Few buildings in Yorkshire encapsulate as much history as Bridlington Priory.
It was part of a monastic complex, built from the 12th century onwards. The entire area’s dominance and influence was felt far and wide until brutally dismantled under the dissolution of the monasteries.
Only the nave (of the original Priory Church) and bayle (or gatehouse) now remain of the complex. Yet, as part of its Augustinian heritage, Bridlington Priory Church today endeavours to encompass the three great monastic themes of prayer, study and hospitality.
A Saxon church was noted in the Domesday survey in 1086, and the Augustinian priory was founded in 1113. It is speculated that the site was chosen by the priory’s founder Walter de Gant, Lord of the Manor, son of one of the new aristocracy following the Norman conquest.
The complex took decades to build, although two towers either side of the western entrance were never completed before the Reformation. The priory church took on a cruciform design and was exceedingly large, much larger than most cathedrals.
The Augustinians’ beliefs may have been based on the writings of Augustine (AD 354-430) – the bishop of Hippo Regius (modern day Annaba, Algeria). He is viewed as one of the most important Church fathers in Western Christianity.
They came to England soon after the Norman Conquest. Bridlington was the first Augustinian Priory established in Yorkshire.
There were two main strands of medieval religious communities. There were monks living in an enclosed community who gave hospitality. Then, there were friars, such as the Franciscans, who went out to give spiritual guidance and help where needed.
The Augustinians lived a cloistered life, but exercised spiritual and pastoral care within communities.
Thus, the Augustinian Bridlington priory church nave was always in parish use. Besides the nave, the church included a transept, a large stately tower and choir.
Among the adjoining monastic buildings, mainly on the south side, were: the prior’s hall, cloister, chapter house, courtyard, canon’s dormitory, infirmary, chapel, treasury library and bakehouse.
Building work within the priory church had started in the north west corner of the nave, and the architectural style there, and along the north side, is probably Early English, while the opposite side is more modern or maybe even cruder English Gothic.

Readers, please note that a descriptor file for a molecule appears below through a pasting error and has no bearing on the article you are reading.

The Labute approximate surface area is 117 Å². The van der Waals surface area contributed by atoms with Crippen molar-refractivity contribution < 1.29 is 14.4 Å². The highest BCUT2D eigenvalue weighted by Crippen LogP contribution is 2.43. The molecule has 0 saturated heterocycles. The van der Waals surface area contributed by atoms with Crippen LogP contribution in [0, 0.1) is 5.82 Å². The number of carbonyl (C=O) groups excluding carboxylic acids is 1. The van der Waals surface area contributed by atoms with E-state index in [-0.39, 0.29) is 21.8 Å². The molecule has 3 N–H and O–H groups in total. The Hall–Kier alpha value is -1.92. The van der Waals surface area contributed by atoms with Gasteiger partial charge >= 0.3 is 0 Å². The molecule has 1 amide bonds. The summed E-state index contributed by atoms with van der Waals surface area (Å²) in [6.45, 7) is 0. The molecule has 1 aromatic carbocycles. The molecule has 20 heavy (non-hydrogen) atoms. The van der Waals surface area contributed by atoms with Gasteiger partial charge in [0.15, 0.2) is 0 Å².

The priory became wealthy through sheep farming, acquiring lands throughout Yorkshire and Lincolnshire.
The most noted of Bridlington Priors was John of Thwing, born about 1320 and in charge of the priory from 1362 until his death in 1379. He was said ‘to shrink from vainglory as from a deadly poison’.
Twenty two years after his death he became the last English saint created before the Reformation and an elaborate shrine was within the choir of the priory church. People from far and wide made a pilgrimage to worship at it.
The House of Lancaster regarded Prior John highly and later in the 15th century he was also venerated by Henry VI (1421-1471). A choir school was inaugurated by Henry at the Priory. Edward IV renewed the grant of the church of Scarborough to the priory.
During the 15th century the south west corner of the nave collapsed and was rebuilt in the Perpendicular style, with several windows having a different appearance to those adjoining.
The last prior before the Reformation in the 16th century was William Woode. He became associated with the Pilgrimage of Grace, an uprising in Yorkshire in late 1536 against Henry VIII’s break with the Roman Catholic church and the Dissolution of the Monasteries. There was also a fear, which turned out to be true, that Bridlington Priory, along with other large monasteries, would be swept away.
Woode was found guilty of supporting the rebels and treason. In his defence he claimed the rebels had said they would cut off his head if he did not help them. He was hanged at Tyburn while the Bridlington Augustinian canons dispersed.
Most of the Bridlington monastic complex was taken down. Within the priory church only the nave was allowed to remain standing because it was used as a parish church. The church’s tower, transept and choir were demolished and St John’s shrine destroyed. One of Henry VIII’s agents, the Duke of Norfolk, tasked with destroying Bridlington Priory, was said to have stood in awe at the church.
Outside, all the monastic buildings were cleared, with the exception of the gatehouse.
The remaining nave has more recently undergone a number of restorations, most notably in the latter half of the 19th century when Sir George Gilbert Scott added a large window to the east end and the western towers were finally completed, albeit in different styles.
A new small shrine to Saint John may be located outside in the graveyard. It is roughly in the same position as it was in the former choir.
Helping to celebrate the 900th anniversary festivities of Bridlington Priory in 2013 were the Prince of Wales and Duchess of Cornwall. Local stonemason Adam McTurk carved two corbels depicting their heads, which are on either side of the entrance to the former prior’s lodging.
The priory is open every day and welcomes visitors. Further information from www.bridlingtonpriory.co.uk
Special thanks to the Rev Matthew Pollard of Bridlington Church Priory.